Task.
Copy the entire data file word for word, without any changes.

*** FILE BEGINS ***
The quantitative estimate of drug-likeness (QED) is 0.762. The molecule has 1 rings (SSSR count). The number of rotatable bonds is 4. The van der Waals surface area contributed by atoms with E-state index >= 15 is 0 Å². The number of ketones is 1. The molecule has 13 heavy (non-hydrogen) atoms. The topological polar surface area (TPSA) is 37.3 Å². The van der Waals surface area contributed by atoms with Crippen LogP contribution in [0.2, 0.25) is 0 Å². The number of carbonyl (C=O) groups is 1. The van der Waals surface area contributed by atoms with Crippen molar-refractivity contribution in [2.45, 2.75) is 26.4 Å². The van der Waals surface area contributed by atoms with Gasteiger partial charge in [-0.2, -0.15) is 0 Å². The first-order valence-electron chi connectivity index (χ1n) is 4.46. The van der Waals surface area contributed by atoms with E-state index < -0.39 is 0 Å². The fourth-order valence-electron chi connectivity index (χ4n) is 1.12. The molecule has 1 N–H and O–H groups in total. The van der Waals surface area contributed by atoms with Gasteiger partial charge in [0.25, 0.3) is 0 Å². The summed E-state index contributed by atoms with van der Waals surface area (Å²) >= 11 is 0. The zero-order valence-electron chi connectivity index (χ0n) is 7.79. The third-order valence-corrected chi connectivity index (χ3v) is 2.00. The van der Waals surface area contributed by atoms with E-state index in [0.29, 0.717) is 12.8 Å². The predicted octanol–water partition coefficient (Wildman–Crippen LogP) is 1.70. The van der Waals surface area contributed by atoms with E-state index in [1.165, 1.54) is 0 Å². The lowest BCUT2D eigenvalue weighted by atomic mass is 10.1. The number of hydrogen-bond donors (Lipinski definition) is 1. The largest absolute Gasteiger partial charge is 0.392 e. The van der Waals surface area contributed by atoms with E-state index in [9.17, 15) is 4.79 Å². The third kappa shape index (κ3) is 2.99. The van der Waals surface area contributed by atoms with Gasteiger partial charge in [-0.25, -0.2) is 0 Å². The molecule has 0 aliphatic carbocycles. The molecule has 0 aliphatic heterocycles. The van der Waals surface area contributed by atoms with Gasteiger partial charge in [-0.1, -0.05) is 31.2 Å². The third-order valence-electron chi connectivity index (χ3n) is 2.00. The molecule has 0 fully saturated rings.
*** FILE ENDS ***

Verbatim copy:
The quantitative estimate of drug-likeness (QED) is 0.762. The molecule has 1 rings (SSSR count). The number of rotatable bonds is 4. The van der Waals surface area contributed by atoms with E-state index >= 15 is 0 Å². The number of ketones is 1. The molecule has 13 heavy (non-hydrogen) atoms. The topological polar surface area (TPSA) is 37.3 Å². The van der Waals surface area contributed by atoms with Crippen LogP contribution in [0.2, 0.25) is 0 Å². The number of carbonyl (C=O) groups is 1. The van der Waals surface area contributed by atoms with Crippen molar-refractivity contribution in [2.45, 2.75) is 26.4 Å². The van der Waals surface area contributed by atoms with Gasteiger partial charge in [-0.2, -0.15) is 0 Å². The first-order valence-electron chi connectivity index (χ1n) is 4.46. The van der Waals surface area contributed by atoms with E-state index < -0.39 is 0 Å². The fourth-order valence-electron chi connectivity index (χ4n) is 1.12. The molecule has 1 N–H and O–H groups in total. The van der Waals surface area contributed by atoms with Gasteiger partial charge in [0.25, 0.3) is 0 Å². The summed E-state index contributed by atoms with van der Waals surface area (Å²) >= 11 is 0. The zero-order valence-electron chi connectivity index (χ0n) is 7.79. The third-order valence-corrected chi connectivity index (χ3v) is 2.00. The van der Waals surface area contributed by atoms with E-state index in [0.29, 0.717) is 12.8 Å². The predicted octanol–water partition coefficient (Wildman–Crippen LogP) is 1.70. The van der Waals surface area contributed by atoms with E-state index in [1.165, 1.54) is 0 Å². The lowest BCUT2D eigenvalue weighted by atomic mass is 10.1. The number of hydrogen-bond donors (Lipinski definition) is 1. The largest absolute Gasteiger partial charge is 0.392 e. The van der Waals surface area contributed by atoms with E-state index in [9.17, 15) is 4.79 Å². The third kappa shape index (κ3) is 2.99. The van der Waals surface area contributed by atoms with Gasteiger partial charge in [-0.25, -0.2) is 0 Å². The molecule has 0 aliphatic carbocycles. The molecule has 0 aliphatic heterocycles. The van der Waals surface area contributed by atoms with Gasteiger partial charge in [-0.1, -0.05) is 31.2 Å². The third-order valence-electron chi connectivity index (χ3n) is 2.00. The molecule has 0 fully saturated rings.